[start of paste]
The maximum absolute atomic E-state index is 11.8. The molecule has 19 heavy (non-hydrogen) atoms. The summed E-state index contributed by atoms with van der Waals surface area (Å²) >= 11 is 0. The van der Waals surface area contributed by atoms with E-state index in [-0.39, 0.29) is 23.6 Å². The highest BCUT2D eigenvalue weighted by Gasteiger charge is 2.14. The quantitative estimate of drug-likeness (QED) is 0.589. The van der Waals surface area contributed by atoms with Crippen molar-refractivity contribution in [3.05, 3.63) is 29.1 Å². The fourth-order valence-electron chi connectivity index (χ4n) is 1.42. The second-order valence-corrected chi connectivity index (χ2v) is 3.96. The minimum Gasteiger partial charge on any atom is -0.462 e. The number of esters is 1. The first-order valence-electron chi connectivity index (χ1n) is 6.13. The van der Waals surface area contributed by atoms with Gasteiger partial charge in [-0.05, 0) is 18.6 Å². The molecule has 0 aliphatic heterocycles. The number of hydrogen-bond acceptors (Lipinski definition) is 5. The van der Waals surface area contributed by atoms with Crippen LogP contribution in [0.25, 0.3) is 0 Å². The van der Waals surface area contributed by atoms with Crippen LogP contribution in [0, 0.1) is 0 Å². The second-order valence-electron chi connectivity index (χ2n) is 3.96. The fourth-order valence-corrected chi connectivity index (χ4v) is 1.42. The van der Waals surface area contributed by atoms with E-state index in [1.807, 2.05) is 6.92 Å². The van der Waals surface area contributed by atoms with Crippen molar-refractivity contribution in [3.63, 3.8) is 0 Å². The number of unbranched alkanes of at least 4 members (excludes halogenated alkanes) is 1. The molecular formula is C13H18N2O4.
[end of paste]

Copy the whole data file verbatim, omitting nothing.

The maximum absolute atomic E-state index is 11.8. The molecule has 19 heavy (non-hydrogen) atoms. The summed E-state index contributed by atoms with van der Waals surface area (Å²) >= 11 is 0. The van der Waals surface area contributed by atoms with E-state index in [-0.39, 0.29) is 23.6 Å². The highest BCUT2D eigenvalue weighted by Gasteiger charge is 2.14. The quantitative estimate of drug-likeness (QED) is 0.589. The van der Waals surface area contributed by atoms with Crippen molar-refractivity contribution in [3.05, 3.63) is 29.1 Å². The fourth-order valence-electron chi connectivity index (χ4n) is 1.42. The second-order valence-corrected chi connectivity index (χ2v) is 3.96. The minimum Gasteiger partial charge on any atom is -0.462 e. The number of esters is 1. The first-order valence-electron chi connectivity index (χ1n) is 6.13. The van der Waals surface area contributed by atoms with Gasteiger partial charge in [-0.05, 0) is 18.6 Å². The molecule has 0 aliphatic heterocycles. The number of hydrogen-bond acceptors (Lipinski definition) is 5. The van der Waals surface area contributed by atoms with Crippen LogP contribution in [0.25, 0.3) is 0 Å². The van der Waals surface area contributed by atoms with Crippen LogP contribution in [0, 0.1) is 0 Å². The second-order valence-electron chi connectivity index (χ2n) is 3.96. The fourth-order valence-corrected chi connectivity index (χ4v) is 1.42. The van der Waals surface area contributed by atoms with E-state index in [1.807, 2.05) is 6.92 Å². The van der Waals surface area contributed by atoms with Crippen molar-refractivity contribution in [3.63, 3.8) is 0 Å². The number of unbranched alkanes of at least 4 members (excludes halogenated alkanes) is 1. The molecular formula is C13H18N2O4.